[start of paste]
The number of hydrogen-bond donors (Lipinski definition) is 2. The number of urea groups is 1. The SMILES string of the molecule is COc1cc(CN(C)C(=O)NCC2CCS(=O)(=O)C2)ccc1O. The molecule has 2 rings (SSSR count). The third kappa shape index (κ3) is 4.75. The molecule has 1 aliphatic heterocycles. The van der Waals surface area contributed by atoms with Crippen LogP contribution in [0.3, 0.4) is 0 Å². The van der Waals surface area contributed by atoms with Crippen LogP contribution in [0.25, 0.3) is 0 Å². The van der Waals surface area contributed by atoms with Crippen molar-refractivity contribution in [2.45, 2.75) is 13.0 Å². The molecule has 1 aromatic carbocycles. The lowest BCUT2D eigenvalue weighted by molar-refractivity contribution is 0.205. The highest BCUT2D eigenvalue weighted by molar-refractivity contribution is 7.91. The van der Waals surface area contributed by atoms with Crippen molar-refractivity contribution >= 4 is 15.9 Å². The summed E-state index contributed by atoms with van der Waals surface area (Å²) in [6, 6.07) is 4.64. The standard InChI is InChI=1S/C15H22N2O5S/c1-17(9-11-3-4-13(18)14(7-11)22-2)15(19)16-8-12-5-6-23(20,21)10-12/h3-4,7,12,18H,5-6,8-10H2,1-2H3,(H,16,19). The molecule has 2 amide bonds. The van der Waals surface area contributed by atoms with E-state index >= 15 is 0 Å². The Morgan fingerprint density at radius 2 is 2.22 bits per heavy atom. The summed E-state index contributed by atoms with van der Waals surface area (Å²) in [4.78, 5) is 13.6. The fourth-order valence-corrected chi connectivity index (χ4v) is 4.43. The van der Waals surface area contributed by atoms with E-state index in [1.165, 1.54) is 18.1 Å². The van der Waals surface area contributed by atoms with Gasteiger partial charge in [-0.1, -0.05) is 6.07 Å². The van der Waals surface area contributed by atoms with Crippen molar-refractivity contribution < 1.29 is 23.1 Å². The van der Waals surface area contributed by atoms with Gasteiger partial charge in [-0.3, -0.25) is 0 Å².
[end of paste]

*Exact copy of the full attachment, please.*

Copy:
The number of hydrogen-bond donors (Lipinski definition) is 2. The number of urea groups is 1. The SMILES string of the molecule is COc1cc(CN(C)C(=O)NCC2CCS(=O)(=O)C2)ccc1O. The molecule has 2 rings (SSSR count). The third kappa shape index (κ3) is 4.75. The molecule has 1 aliphatic heterocycles. The van der Waals surface area contributed by atoms with Crippen LogP contribution in [0.3, 0.4) is 0 Å². The van der Waals surface area contributed by atoms with Crippen LogP contribution in [0.25, 0.3) is 0 Å². The van der Waals surface area contributed by atoms with Crippen molar-refractivity contribution in [2.45, 2.75) is 13.0 Å². The molecule has 1 aromatic carbocycles. The lowest BCUT2D eigenvalue weighted by molar-refractivity contribution is 0.205. The highest BCUT2D eigenvalue weighted by molar-refractivity contribution is 7.91. The van der Waals surface area contributed by atoms with Crippen molar-refractivity contribution >= 4 is 15.9 Å². The summed E-state index contributed by atoms with van der Waals surface area (Å²) in [6, 6.07) is 4.64. The standard InChI is InChI=1S/C15H22N2O5S/c1-17(9-11-3-4-13(18)14(7-11)22-2)15(19)16-8-12-5-6-23(20,21)10-12/h3-4,7,12,18H,5-6,8-10H2,1-2H3,(H,16,19). The molecule has 2 amide bonds. The van der Waals surface area contributed by atoms with E-state index >= 15 is 0 Å². The Morgan fingerprint density at radius 2 is 2.22 bits per heavy atom. The summed E-state index contributed by atoms with van der Waals surface area (Å²) in [4.78, 5) is 13.6. The fourth-order valence-corrected chi connectivity index (χ4v) is 4.43. The van der Waals surface area contributed by atoms with E-state index in [1.165, 1.54) is 18.1 Å². The van der Waals surface area contributed by atoms with Gasteiger partial charge in [-0.1, -0.05) is 6.07 Å². The van der Waals surface area contributed by atoms with Crippen molar-refractivity contribution < 1.29 is 23.1 Å². The van der Waals surface area contributed by atoms with Gasteiger partial charge in [-0.3, -0.25) is 0 Å².